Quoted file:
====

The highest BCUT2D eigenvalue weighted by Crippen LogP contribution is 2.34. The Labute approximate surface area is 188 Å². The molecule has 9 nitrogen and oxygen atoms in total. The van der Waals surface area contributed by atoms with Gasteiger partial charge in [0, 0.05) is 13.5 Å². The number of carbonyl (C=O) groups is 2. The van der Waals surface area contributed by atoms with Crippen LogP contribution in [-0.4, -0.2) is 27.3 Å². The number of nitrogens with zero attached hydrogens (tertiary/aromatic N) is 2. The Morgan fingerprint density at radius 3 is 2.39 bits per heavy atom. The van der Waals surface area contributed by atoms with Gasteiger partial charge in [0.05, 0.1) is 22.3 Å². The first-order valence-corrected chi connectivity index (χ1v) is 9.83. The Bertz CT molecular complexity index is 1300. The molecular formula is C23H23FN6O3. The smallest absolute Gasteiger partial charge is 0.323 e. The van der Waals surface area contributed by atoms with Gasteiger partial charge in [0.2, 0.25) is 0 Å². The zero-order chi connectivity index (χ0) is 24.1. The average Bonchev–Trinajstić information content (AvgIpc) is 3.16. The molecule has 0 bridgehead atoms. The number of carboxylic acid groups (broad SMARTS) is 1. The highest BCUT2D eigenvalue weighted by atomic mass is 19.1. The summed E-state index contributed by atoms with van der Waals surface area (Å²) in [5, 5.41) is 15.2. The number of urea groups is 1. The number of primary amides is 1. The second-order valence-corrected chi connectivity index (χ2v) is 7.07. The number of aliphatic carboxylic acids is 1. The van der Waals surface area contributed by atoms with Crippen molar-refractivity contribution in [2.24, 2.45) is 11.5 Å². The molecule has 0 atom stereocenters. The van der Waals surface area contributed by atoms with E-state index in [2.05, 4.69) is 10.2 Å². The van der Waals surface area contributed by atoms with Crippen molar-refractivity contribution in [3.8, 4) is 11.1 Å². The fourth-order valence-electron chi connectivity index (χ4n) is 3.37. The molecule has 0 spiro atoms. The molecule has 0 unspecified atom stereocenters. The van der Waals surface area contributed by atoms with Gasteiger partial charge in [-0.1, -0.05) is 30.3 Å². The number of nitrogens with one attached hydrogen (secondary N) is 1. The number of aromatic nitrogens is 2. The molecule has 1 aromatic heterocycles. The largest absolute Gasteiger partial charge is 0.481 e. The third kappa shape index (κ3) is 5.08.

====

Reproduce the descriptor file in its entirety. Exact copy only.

The highest BCUT2D eigenvalue weighted by Crippen LogP contribution is 2.34. The Labute approximate surface area is 188 Å². The molecule has 9 nitrogen and oxygen atoms in total. The van der Waals surface area contributed by atoms with Gasteiger partial charge in [0, 0.05) is 13.5 Å². The number of carbonyl (C=O) groups is 2. The van der Waals surface area contributed by atoms with Crippen LogP contribution in [-0.4, -0.2) is 27.3 Å². The number of nitrogens with zero attached hydrogens (tertiary/aromatic N) is 2. The Morgan fingerprint density at radius 3 is 2.39 bits per heavy atom. The van der Waals surface area contributed by atoms with Gasteiger partial charge in [0.05, 0.1) is 22.3 Å². The first-order valence-corrected chi connectivity index (χ1v) is 9.83. The Bertz CT molecular complexity index is 1300. The molecular formula is C23H23FN6O3. The smallest absolute Gasteiger partial charge is 0.323 e. The van der Waals surface area contributed by atoms with Gasteiger partial charge in [0.2, 0.25) is 0 Å². The zero-order chi connectivity index (χ0) is 24.1. The average Bonchev–Trinajstić information content (AvgIpc) is 3.16. The molecule has 0 bridgehead atoms. The number of carboxylic acid groups (broad SMARTS) is 1. The highest BCUT2D eigenvalue weighted by atomic mass is 19.1. The summed E-state index contributed by atoms with van der Waals surface area (Å²) in [5, 5.41) is 15.2. The number of urea groups is 1. The number of primary amides is 1. The second-order valence-corrected chi connectivity index (χ2v) is 7.07. The number of aliphatic carboxylic acids is 1. The van der Waals surface area contributed by atoms with Crippen molar-refractivity contribution in [2.24, 2.45) is 11.5 Å². The molecule has 0 atom stereocenters. The van der Waals surface area contributed by atoms with E-state index in [2.05, 4.69) is 10.2 Å². The van der Waals surface area contributed by atoms with Crippen molar-refractivity contribution in [3.8, 4) is 11.1 Å². The fourth-order valence-electron chi connectivity index (χ4n) is 3.37. The molecule has 0 spiro atoms. The molecule has 0 unspecified atom stereocenters. The van der Waals surface area contributed by atoms with Gasteiger partial charge in [-0.1, -0.05) is 30.3 Å². The number of nitrogens with one attached hydrogen (secondary N) is 1. The number of aromatic nitrogens is 2. The molecule has 1 aromatic heterocycles. The largest absolute Gasteiger partial charge is 0.481 e. The third kappa shape index (κ3) is 5.08.